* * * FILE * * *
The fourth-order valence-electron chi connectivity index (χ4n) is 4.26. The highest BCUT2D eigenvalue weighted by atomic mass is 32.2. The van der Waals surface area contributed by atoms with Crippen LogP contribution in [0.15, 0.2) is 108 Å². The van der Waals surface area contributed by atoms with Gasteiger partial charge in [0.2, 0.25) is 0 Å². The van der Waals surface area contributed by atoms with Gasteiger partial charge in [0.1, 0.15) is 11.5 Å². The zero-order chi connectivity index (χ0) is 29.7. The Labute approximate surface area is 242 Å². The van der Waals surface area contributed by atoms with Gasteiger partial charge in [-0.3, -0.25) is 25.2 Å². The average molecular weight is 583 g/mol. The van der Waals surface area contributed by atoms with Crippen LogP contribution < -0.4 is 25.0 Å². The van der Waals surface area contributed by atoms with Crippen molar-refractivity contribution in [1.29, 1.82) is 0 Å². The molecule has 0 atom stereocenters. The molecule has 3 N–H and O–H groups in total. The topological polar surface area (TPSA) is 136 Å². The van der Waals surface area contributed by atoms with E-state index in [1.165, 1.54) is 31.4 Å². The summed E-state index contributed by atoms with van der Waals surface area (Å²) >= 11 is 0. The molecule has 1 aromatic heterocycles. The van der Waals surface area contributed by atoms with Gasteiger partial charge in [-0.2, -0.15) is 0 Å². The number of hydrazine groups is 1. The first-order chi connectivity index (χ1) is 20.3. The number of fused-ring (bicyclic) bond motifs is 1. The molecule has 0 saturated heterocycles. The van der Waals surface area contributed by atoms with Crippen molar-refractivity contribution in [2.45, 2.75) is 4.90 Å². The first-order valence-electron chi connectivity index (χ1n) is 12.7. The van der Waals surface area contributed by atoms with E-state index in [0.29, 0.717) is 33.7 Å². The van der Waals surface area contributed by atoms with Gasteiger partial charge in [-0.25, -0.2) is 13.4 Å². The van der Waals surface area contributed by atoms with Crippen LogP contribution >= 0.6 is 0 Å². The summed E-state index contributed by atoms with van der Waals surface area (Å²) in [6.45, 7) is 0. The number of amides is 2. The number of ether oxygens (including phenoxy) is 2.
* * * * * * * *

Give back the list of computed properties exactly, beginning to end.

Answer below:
The fourth-order valence-electron chi connectivity index (χ4n) is 4.26. The highest BCUT2D eigenvalue weighted by atomic mass is 32.2. The van der Waals surface area contributed by atoms with Crippen LogP contribution in [0.15, 0.2) is 108 Å². The van der Waals surface area contributed by atoms with Gasteiger partial charge in [0.2, 0.25) is 0 Å². The van der Waals surface area contributed by atoms with Gasteiger partial charge in [0.1, 0.15) is 11.5 Å². The zero-order chi connectivity index (χ0) is 29.7. The Labute approximate surface area is 242 Å². The van der Waals surface area contributed by atoms with Gasteiger partial charge in [-0.3, -0.25) is 25.2 Å². The average molecular weight is 583 g/mol. The van der Waals surface area contributed by atoms with Crippen LogP contribution < -0.4 is 25.0 Å². The van der Waals surface area contributed by atoms with Crippen molar-refractivity contribution in [1.29, 1.82) is 0 Å². The molecule has 0 atom stereocenters. The molecule has 3 N–H and O–H groups in total. The topological polar surface area (TPSA) is 136 Å². The van der Waals surface area contributed by atoms with E-state index in [1.165, 1.54) is 31.4 Å². The summed E-state index contributed by atoms with van der Waals surface area (Å²) >= 11 is 0. The molecule has 1 aromatic heterocycles. The van der Waals surface area contributed by atoms with Gasteiger partial charge in [-0.2, -0.15) is 0 Å². The number of hydrazine groups is 1. The first-order chi connectivity index (χ1) is 20.3. The number of fused-ring (bicyclic) bond motifs is 1. The molecule has 0 saturated heterocycles. The van der Waals surface area contributed by atoms with Crippen molar-refractivity contribution in [2.45, 2.75) is 4.90 Å². The first-order valence-electron chi connectivity index (χ1n) is 12.7. The van der Waals surface area contributed by atoms with E-state index in [0.29, 0.717) is 33.7 Å². The van der Waals surface area contributed by atoms with Gasteiger partial charge in [-0.25, -0.2) is 13.4 Å². The van der Waals surface area contributed by atoms with Crippen LogP contribution >= 0.6 is 0 Å². The summed E-state index contributed by atoms with van der Waals surface area (Å²) in [6.45, 7) is 0. The number of amides is 2. The number of ether oxygens (including phenoxy) is 2.